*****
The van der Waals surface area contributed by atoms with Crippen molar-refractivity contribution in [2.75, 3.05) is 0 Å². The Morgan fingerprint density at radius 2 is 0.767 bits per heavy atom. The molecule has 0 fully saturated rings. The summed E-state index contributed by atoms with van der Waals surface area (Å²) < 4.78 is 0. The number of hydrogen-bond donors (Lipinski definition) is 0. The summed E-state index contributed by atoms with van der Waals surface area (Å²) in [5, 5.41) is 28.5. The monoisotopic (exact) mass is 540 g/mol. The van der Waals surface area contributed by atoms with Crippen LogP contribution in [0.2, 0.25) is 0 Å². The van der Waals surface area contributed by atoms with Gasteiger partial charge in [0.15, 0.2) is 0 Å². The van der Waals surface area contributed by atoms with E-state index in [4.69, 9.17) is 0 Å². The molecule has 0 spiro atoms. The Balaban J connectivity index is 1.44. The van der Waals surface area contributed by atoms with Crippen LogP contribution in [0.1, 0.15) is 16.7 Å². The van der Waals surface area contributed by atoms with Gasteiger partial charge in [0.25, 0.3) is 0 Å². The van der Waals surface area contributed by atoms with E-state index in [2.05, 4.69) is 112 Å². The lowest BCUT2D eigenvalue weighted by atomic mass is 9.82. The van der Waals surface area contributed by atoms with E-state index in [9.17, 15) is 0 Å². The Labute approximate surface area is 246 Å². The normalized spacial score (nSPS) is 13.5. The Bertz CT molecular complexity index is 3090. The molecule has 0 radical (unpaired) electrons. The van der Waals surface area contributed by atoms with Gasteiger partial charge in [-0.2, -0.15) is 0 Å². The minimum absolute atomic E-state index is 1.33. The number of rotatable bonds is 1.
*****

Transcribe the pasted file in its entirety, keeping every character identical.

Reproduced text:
The van der Waals surface area contributed by atoms with Crippen molar-refractivity contribution in [2.75, 3.05) is 0 Å². The Morgan fingerprint density at radius 2 is 0.767 bits per heavy atom. The molecule has 0 fully saturated rings. The summed E-state index contributed by atoms with van der Waals surface area (Å²) < 4.78 is 0. The number of hydrogen-bond donors (Lipinski definition) is 0. The summed E-state index contributed by atoms with van der Waals surface area (Å²) in [5, 5.41) is 28.5. The monoisotopic (exact) mass is 540 g/mol. The van der Waals surface area contributed by atoms with Crippen LogP contribution in [0.2, 0.25) is 0 Å². The van der Waals surface area contributed by atoms with Gasteiger partial charge in [0.15, 0.2) is 0 Å². The van der Waals surface area contributed by atoms with E-state index in [4.69, 9.17) is 0 Å². The molecule has 0 spiro atoms. The Balaban J connectivity index is 1.44. The van der Waals surface area contributed by atoms with Crippen LogP contribution in [0.1, 0.15) is 16.7 Å². The van der Waals surface area contributed by atoms with Gasteiger partial charge in [0.25, 0.3) is 0 Å². The van der Waals surface area contributed by atoms with E-state index in [2.05, 4.69) is 112 Å². The lowest BCUT2D eigenvalue weighted by atomic mass is 9.82. The van der Waals surface area contributed by atoms with E-state index in [9.17, 15) is 0 Å². The Labute approximate surface area is 246 Å². The normalized spacial score (nSPS) is 13.5. The Bertz CT molecular complexity index is 3090. The molecule has 0 radical (unpaired) electrons. The van der Waals surface area contributed by atoms with Gasteiger partial charge in [-0.2, -0.15) is 0 Å². The minimum absolute atomic E-state index is 1.33. The number of rotatable bonds is 1.